Some employees are set to suffer a breach of their annual leave rights as a result of the way that Easter bank holidays fall this year and next year.

The wording in some employees’ contracts may result in an unanticipated shortfall in their holiday entitlement, for which their employer will be liable, as a result of variations in Easter dates.

The issue will affect employers that operate an annual leave year that runs from 1 April to 31 March, and that set out their employees’ paid annual leave entitlement using wording along the lines of “20 days’ holiday plus bank holidays”.

Under working time rules, employees are entitled to a minimum of 5.6 weeks’ annual leave. This equates to 28 days’ leave per year for employees working a five-day week. The 28 days can include bank holidays, of which there are usually eight per year.

The way in which the 2016 Easter break falls means that, in England, Wales and Northern Ireland, there will be bank holidays on 25 and 28 March.  In 2017, Easter falls later, with Good Friday falling on 14 April and Easter Monday on 17 April.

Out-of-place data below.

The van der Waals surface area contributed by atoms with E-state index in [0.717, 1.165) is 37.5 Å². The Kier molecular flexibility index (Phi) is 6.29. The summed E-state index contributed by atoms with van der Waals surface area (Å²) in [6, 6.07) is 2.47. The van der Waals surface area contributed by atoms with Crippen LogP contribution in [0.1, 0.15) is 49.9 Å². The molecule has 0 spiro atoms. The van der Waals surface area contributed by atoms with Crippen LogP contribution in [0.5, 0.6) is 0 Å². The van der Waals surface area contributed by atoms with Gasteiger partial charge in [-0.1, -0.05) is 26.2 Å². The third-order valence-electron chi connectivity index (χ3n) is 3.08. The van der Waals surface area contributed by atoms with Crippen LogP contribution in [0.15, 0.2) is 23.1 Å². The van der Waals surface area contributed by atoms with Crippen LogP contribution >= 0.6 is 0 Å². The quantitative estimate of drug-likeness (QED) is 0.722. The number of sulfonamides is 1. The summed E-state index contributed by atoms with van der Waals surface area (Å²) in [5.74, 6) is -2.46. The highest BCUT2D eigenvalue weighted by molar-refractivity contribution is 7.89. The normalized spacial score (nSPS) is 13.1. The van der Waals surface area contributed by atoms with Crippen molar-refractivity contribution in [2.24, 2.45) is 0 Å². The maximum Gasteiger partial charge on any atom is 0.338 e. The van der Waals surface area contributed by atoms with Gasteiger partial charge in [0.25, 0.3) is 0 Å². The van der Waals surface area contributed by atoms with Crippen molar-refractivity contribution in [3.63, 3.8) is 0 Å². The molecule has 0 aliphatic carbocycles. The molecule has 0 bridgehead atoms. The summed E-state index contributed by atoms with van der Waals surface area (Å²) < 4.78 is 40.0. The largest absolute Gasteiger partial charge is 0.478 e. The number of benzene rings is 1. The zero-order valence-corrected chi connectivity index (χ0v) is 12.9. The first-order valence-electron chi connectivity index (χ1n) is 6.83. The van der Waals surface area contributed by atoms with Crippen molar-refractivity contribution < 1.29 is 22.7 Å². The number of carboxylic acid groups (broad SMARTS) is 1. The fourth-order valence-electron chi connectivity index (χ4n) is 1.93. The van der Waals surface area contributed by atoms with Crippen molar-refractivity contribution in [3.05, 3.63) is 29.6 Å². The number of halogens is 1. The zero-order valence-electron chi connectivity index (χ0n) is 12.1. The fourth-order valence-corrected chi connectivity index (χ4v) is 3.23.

For a holiday year running 1 April 2016 to 31 March 2017, employees will lose out. There is no Easter break during the whole of the annual leave year, meaning that they will be entitled under their contract to just 26 days’ leave.

Failure to honour a contractual clause providing for “20 days’ holiday plus bank holidays” would result in the employer being in breach of contract.

Employers in this position will need to top up employee’s holiday entitlement for the leave year running 1 April 2016 to 31 March 2017, to ensure that employees retain their 28-day statutory entitlement.

In our toolkit, we have a one-off increase to holiday entitlement letter to ensure that you do not fall foul of the law.